I commented on the "throwback family" a few days ago, well, The Times (of London) has twoarticles which reduce the likelihood of this being a hoax in my mind. It seems clear that there is a family, highly inbred, which lives in Turkey where a number of the children walk on all fours and exhibit other forms of impairment. Nevertheless, the exact details of what is going on here is problematic to me. As usual, the newspapers tend to garble and confuse many issues. Consider this sentence: "All five are brain-damaged because of a mutation in a gene 17p, located on chromosome 17, which occurred because mother and father are closely related: Hatice's maternal grandmother was the sister of Resit's father (which makes them one-sixteenth related)." This is likely poor grammar, but the mutation did not occur because of a close genetic relationship. That is, a high degree of inbreeding does not spontaneously increase the rate of mutation, rather, consanguineous marriages tend to increase the chances that deleterious mutations will be unmasked. The principle is simple. Consider an assertion sometimes made that every human being has 3 lethal recessives. The point here is that if the allele, the genetic variant, were carried as two copies (humans are diploid, we have two copies of all genes) so that the individual was homozygous, than negative phenotypic consequences would ensue and reduce fitness. So, cystic fibrosis is a lethal recessive, if a long acting one (with medication today CF patients can survive deep into their 30s). 1 out of 20 Western Europeans carry the CF mutation. Of these individuals, almost all of them are heterozygous, that is, they carry one "good copy" and a "bad copy." These individuals do not manifest any negative phenotypic outcomes because the good copy of the gene is sufficient for normal functioning. The problem occurs when two individuals who carry a copy of the gene mate, there is a 25% chance that the child will receive both bad copies and so the negative phenotypic consequences will be unmasked. If 1 out of 20 individuals in the population is heterozygous, you have a random mating chance of 1/400 of carriers pairing up, and a 1/4 chance that any resultant offspring will exhibit CF. So, consider a situation where you have one parent who is a CF carrier. This individual's children with a homozygous "wild type" individual (no bad copies) will have a 1/2 chance of being a barrier. Now, imagine that the children mate with each other. Each of the children has a 1/2 chance of being a CF carrier, so you have a 1/4 chance two carriers will mate, and a 1/4 chance that offspring with negative phenotypic consequences will result. Multiplying out the independent probabilities implies that if a carrier's children mate incestuously the expectation of a grandchild exhibiting CF is 1/8. Compare this to someone whose children do not mate incestuously, each of the children have a 1/2 chance of being carriers, and each of these have a 1/20 chance of mating another carrier, so you have a 1/40 chance of having a double carrier pairing. 1/4 of the children will exhibit the phenotype, so you have a 1/160 chance of a grandchild of this individual having CF. In other words, the probability difference between sibling matings and non-incestuous matings of resulting in a CF grandchild for a heterozygous individual is a factor of 20. This is an extreme situation, but multiple generations of mild incest can be problematic, in other words, I am skeptical that the coefficient of relatedness is simply 1/16. Again, unfortunately, the atavism angle is emphasized. This is good copy, but we should be skeptical of this. It is possible, but that does not imply it is probable. It seems that the 17p mutation is a loss of function which has had wide pleiotropic effects. I am skeptical that the ancestral gene shifted from null function to a new function. As Carl Zimmer pointed out bipedalism is a complex and exceptional trait which resulted in the retrofitting of a host of other aspects of our morphology and physiology. Though it might not have emerged in a classic gradualistic fashion, it seems unlikely to have been the result of a single positive mutation around which modifier genes evolved over hundreds of generations. So, if the gene that is causing this non-bipedalism is of a different nature on the sequence level from the character of our ancient pre-hominin ancestors, what exactly can be infer about the evolution of bipedalism from this single family? I don't know. Finally, there is the issue that one of the children in this family who carries the 17p mutation does not seem to exhibit the aberrant traits of his siblings. The lead scientist who is quoted in the article suggests that this is both nature and nurture, that a particular environmental context increased the probability of this phenotype expressing itself given the initial genotype. In the technical literature this would probably be termed incomplete penetrance. But, I want to zoom in on the conclusion and question how deeply Humphrey has thought this through, or, how much we should trust The Times if it has taken him out of context:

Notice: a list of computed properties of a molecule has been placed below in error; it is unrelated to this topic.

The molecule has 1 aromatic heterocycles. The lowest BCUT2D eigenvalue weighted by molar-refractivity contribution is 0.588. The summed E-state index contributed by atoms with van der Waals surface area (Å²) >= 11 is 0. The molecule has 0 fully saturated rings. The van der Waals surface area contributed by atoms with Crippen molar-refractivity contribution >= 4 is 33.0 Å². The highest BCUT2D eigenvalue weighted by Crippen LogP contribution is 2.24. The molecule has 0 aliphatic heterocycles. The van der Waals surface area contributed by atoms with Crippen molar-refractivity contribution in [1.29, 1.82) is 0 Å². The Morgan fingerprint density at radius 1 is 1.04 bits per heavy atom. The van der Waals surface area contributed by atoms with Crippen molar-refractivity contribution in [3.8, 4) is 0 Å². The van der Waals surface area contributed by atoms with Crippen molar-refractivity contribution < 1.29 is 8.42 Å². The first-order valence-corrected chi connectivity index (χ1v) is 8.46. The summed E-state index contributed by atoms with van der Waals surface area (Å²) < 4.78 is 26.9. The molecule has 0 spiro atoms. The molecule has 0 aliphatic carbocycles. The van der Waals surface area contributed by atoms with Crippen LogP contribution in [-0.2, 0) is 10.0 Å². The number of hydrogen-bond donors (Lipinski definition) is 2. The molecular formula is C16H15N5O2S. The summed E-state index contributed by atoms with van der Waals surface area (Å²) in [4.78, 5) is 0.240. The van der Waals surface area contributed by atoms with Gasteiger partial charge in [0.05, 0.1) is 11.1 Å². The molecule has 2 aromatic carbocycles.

Professor Humphrey says that a combination of factors - the genetic defect, the huge family, limited parental attention, sibling imitation, skeletal anomalies, the lack of intervention from the outside world - led to this remarkable outcome. "If there was just a one in a thousand chance of each of these things happening, this soon adds up to a one in a billion chance of it happening in the same family. It's not surprising we've never seen it before. We may never see it again."
In the first paragraph there are a host of variables listed, and in the second Humphrey seems to be implying that these variables are independent, that each offspring is an independent trial which can be viewed separately. I don't see how this works, it seems that many of the variables listed above should exhibit some correlational and interactional effects with each other. I have shown above how the probability of a the genetic defect manifesting itself increases greatly within the same family. This family should also likely foster a similar environmental input to its offspring, even if it varies. I am probably confused, because I don't see exactly what Humphrey is trying to get at in the second paragraph in regards to probabilities. Finally, the nature and nurture in conjunction might be correct, but, there is an alternative explanation for incomplete penetrance, and that is that traits are often polygenic in a way we do not comprehend because of an epistatic, gene-to-gene interaction, parameter within the equation. In other words, the "normal" son might carry a gene on another locus which masks the non-bipedal phenotype. In short, I'm convinced this isn't a hoax, and it might be medically interesting. But I am also skeptical of the claim that this tells us something on a broad evolutionary genetic and palaeoanthropological scale.